sure how sites needed this. So we designed and adapted implementation intervention. This
is an example of a type of study that we could’ve designed but we designed it slightly differently
which I’ll explain later. But just to walk you through, this is an example of a type
of adaptive intervention where you have, you give a number of sights REP, the package,
the training, the brief technical systems for 6 months. For sites that are early responders,
that’s great, you can discontinue REP and then monitor for progress over time. For nonresponders,
that mean — In those situations and what we meant was the providers were not, essentially
not using the clinical intervention that you were essentially having you know, essentially
that you were provided in your package that then you would add, you would augment REP
with external facilitation and then you do that for 6 months. And then after 6 months
essentially you would then among the responders you would discontinue facilitation and then
you would probably add to nonresponders even augment it even more internal facilitation.
So this is ultimately an adaptive intervention that we think that it would probably end up
being something that could be done in more of the real world where you augment over time,
in sequence the more expensive, more intensive interventions, so the implementation interventions.
Well let’s walk through how we ended up, how we would end up getting to this particular
point. So we did a study called re-engage in the VA, it was a largely based on the work
we had done with REP in facilitation. But we were asked to essentially design the study
to really determine among VA sites initially responding to a standard implementation strategy
REP. the effective adding facilitation of what we would call enhanced REP immediately
verses delayed or later on re-engage taking patient use. Now re-engage was a brief care
management program that was operationalized and designed to have mental health providers
identify veterans with severe mental illness who had dropped out of care. And then have
those providers contact those veterans and bring them back into care as they needed healthcare
services. Now given that these are veterans with severe mental illness, many of them needed
to be seen at least every few months. And we were targeting a particular patient population
that had not been seen for at least a year. Many of them had risk factors for conditions
such as cardiovascular disease, risk factors for psychotic symptoms if left untreated and
so forth. So this was considered a highly vulnerable population more or likely to die
than a general population of unforeseen causes and therefore considered a priority by the
VA to do something about. So we designed this adaptive implementation strategy to essentially
answer to question what would it take to help and support providers to better implement
this re-engage brief care management program. So we designed it as a two arm clustered randomized
trial taken advantage of a natural experiment of a natural program roll out. We had 158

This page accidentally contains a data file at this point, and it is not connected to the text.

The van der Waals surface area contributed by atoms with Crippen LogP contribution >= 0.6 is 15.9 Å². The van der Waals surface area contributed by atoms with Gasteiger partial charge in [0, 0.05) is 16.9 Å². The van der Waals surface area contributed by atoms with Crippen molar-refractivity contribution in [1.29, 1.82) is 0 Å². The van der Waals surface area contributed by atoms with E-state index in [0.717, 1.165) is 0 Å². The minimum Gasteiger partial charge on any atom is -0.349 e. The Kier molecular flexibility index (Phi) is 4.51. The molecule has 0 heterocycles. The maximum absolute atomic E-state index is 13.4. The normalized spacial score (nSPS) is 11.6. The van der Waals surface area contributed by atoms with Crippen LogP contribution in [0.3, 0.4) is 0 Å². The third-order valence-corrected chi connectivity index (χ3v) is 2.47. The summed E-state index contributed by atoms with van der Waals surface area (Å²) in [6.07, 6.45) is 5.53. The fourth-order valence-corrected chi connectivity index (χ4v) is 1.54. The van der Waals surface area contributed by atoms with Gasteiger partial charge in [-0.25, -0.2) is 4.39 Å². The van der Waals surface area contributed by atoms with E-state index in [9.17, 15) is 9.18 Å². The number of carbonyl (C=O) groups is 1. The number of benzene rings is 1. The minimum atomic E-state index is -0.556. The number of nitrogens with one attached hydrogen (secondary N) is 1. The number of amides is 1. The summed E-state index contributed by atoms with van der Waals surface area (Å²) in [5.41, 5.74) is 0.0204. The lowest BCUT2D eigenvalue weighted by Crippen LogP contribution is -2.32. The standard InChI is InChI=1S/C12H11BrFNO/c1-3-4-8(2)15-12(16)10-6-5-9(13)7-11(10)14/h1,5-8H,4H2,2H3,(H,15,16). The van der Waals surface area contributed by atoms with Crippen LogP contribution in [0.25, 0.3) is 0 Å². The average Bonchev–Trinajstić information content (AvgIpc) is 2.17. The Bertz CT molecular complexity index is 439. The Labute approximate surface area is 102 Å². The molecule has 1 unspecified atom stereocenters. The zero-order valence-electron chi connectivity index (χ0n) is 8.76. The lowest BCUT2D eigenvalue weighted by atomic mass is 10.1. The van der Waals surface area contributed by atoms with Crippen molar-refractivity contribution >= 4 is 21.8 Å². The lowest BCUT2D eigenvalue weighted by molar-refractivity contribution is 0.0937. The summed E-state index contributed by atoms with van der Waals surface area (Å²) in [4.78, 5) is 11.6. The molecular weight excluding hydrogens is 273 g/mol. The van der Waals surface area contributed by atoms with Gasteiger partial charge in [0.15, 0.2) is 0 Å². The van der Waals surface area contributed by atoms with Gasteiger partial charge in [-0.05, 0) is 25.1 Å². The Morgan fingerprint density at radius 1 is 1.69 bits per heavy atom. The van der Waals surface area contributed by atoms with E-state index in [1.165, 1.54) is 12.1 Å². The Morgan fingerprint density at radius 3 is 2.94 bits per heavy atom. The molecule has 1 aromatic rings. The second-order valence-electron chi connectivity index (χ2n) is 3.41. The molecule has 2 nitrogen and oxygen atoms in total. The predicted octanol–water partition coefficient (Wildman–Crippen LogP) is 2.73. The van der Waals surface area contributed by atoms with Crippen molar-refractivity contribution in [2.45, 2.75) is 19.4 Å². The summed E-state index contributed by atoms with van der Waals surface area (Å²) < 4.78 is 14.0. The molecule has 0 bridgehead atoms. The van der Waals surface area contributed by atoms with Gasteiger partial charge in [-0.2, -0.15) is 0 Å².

sites that REP was initially used at to implement the re-engage brief care management program
where we provided a package to providers, training and a tool kit to actually implement
re-engage. And then among, after 6 months, 89 sites or 89 sites where providers were
not utilizing the re-engage program to capacity which we will define shortly how we defined
that nonresponse. They were then randomized to receive added external facilitation or
continued standard REP. so the re-engage program briefly again was a brief care management
program where their local recovery coordinators. They were mental health providers who received
the list of veterans of severe mental illness who had dropped out of care with last known
patient contact information. The providers were supposed to contact the veterans to assess
their clinical status and relative need and then scheduled appointments that the veteran
needed to be seen and desired to have an appointment. And then they were supposed to document efforts
in a web based registry. That web based registry was the tool that was used to monitor response
and nonresponse. If there is no documentation happening, we assumed that the providers were
not utilizing the re-engage program that they essentially were ignoring it or if they were
doing it in a minimal fashion. If they were documenting information about updated clinical
status, updated contact information, any information they would get from either the internet, from
existing medical records and so forth, they would populate in this web based registry
then we would know if they were actively seeking out information of those patients to actually
eventually reach out to them. So this is a marker response or nonresponse, a good proxy
because essentially monitor active work, essentially providers who were actively working to figure
out what happened to these veterans so that’s why we have that web based registry. So these
limitation strategies that were tested were standard and enhanced REPs. The enhanced REP
included in addition to the standard REP package, training and clinical assistance as well as